The U.S. Supreme Court decision this week ruling that certain public displays of the Ten Commandments are unconstitutional has again pulled the debate over historical significance of the writing out of the pulpit and parked it squarely on the front page of newspapers across the country. As a means of showcasing the commandments, the Ink & Blood exhibit will  turn Bibles and scrolls to display Exodus 20—the book and chapter where the Ten Commandments appear in the Old Testament—in five languages (Hebrew, Greek , Latin, English, and Spanish).


      “By doing this, visitors to the exhibit can see how this one passage has been represented over time from the early Hebrew writings to the first edition King James Bible of 1611,” said Dr. Bill Noah, curator for the museum exhibit on display now at the Lexington Center . “Those who are devout (Christians and Jews) will get a special thrill to see the array of translations all opened to the Ten Commandments. But even those who are more interested in the historical and academic relevance of the exhibit will have something special to observe.”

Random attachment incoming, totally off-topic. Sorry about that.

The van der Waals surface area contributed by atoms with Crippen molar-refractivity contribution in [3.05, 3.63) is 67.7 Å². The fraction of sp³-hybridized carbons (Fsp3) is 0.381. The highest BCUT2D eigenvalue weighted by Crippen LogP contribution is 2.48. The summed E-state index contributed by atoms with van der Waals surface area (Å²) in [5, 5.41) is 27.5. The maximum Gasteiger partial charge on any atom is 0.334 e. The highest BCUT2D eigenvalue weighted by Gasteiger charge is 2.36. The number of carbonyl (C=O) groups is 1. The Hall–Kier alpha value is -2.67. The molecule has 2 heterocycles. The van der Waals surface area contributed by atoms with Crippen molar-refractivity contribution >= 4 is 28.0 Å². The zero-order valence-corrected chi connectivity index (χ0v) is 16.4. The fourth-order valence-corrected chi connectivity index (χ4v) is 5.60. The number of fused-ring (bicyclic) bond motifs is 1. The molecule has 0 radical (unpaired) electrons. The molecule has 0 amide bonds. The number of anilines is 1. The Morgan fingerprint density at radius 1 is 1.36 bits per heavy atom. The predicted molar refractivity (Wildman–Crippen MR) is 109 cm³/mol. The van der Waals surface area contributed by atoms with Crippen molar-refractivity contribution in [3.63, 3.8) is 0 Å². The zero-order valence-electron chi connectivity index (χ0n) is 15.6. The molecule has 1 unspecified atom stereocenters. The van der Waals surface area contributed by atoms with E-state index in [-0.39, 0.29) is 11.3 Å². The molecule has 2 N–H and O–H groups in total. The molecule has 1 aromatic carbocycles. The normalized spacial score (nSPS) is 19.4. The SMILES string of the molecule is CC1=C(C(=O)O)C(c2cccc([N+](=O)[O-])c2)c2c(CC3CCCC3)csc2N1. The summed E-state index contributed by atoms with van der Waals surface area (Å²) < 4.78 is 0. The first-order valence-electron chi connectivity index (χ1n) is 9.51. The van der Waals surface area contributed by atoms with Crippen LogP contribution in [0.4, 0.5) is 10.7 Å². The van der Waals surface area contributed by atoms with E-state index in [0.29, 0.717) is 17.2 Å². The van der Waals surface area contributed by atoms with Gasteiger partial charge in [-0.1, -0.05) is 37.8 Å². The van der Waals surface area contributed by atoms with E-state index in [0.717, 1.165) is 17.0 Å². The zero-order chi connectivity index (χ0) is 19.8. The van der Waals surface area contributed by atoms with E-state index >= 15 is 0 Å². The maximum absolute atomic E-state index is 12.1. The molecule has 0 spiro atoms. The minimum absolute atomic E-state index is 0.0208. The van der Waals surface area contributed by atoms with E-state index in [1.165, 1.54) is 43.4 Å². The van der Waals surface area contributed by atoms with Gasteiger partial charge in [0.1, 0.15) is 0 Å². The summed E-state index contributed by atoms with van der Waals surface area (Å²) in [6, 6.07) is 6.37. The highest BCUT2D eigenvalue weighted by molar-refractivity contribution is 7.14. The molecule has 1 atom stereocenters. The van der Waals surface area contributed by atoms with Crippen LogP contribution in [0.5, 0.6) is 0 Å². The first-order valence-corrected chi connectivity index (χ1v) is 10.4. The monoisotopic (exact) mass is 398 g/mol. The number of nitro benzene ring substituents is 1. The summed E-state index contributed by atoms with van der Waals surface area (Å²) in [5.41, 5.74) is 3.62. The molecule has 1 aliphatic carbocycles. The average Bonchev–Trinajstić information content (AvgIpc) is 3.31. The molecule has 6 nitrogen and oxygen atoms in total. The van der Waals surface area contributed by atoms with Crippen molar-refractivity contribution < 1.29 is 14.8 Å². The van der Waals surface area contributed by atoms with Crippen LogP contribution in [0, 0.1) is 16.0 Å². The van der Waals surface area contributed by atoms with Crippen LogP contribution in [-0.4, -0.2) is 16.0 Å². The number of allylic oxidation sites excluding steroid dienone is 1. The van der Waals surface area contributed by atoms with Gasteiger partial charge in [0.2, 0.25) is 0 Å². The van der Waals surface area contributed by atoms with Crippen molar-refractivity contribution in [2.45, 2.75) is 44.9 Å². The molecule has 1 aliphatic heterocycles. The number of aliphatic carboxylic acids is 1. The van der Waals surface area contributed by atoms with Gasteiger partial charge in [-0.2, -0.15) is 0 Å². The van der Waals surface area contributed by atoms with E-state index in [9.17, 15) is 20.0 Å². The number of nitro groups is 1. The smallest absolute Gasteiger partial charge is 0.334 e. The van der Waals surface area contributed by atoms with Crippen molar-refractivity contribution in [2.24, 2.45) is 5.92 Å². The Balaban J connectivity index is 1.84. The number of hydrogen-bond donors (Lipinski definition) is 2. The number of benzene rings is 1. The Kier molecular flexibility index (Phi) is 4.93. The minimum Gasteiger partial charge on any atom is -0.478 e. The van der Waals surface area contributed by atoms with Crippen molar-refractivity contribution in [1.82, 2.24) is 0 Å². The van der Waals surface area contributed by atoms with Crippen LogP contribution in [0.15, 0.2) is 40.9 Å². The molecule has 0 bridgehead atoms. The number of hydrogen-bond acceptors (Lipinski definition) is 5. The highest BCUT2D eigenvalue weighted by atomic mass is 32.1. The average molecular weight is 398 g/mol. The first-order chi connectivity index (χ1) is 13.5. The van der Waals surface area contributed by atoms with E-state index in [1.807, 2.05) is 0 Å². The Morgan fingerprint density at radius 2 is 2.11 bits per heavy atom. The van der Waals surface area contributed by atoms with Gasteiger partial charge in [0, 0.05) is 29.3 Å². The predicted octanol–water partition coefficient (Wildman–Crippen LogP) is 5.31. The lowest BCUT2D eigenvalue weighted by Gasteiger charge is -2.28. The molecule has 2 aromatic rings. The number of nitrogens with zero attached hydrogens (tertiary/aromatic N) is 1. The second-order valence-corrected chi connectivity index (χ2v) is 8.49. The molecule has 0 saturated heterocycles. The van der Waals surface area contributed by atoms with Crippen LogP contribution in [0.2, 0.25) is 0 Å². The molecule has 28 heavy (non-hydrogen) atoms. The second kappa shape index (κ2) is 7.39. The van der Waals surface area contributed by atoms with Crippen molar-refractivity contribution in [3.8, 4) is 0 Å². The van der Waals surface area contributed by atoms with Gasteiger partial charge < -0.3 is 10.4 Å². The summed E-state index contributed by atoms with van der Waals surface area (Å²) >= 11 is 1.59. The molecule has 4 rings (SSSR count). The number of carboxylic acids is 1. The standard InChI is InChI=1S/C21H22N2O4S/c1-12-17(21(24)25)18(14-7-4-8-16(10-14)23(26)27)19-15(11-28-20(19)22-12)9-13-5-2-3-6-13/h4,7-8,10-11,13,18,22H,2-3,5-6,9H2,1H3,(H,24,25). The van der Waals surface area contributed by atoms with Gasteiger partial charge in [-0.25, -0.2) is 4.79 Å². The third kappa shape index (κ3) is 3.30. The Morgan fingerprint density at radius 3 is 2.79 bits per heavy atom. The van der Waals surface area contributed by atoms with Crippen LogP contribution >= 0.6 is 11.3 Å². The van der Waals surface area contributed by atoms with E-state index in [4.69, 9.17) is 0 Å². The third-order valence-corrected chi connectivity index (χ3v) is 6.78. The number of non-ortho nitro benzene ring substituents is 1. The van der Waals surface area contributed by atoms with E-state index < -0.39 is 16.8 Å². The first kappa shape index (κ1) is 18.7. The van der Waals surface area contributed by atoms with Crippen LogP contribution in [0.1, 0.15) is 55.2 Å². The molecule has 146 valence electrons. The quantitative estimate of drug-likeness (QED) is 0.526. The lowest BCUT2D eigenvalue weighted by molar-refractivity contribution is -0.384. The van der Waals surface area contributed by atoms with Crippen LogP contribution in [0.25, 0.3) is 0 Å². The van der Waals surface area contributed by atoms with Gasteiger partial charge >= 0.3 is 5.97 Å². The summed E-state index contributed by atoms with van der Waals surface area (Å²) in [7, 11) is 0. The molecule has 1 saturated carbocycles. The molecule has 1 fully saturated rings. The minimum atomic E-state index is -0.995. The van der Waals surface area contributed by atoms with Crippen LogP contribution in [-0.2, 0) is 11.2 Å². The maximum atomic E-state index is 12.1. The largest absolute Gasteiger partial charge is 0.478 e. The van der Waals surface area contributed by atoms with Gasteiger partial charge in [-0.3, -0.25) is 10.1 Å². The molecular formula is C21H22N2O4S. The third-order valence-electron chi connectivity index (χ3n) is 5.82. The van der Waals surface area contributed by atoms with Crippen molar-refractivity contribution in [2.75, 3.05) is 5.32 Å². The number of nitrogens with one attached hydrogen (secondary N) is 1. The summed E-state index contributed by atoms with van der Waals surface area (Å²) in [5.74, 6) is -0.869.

The display includes a number of different English translations, including the Geneva Bible, which came across the ocean with the Pilgrims and the first edition King James Bible.  Also on display in the exhibit is the “Wicked Bible,” so named because of a misprint that left out the “not” in the eighth commandment reading “Thou shalt commit adultery.”


      For more information, call 1-877-33BIBLE or visit Regular tickets prices for the exhibition range from $10 to $16. Purchase tickets in advance via the Ink & Blood website or the toll-free number and receive $2 off the regular price of admission. Children under eight years old will be admitted free. Special group rates are available for school and church groups.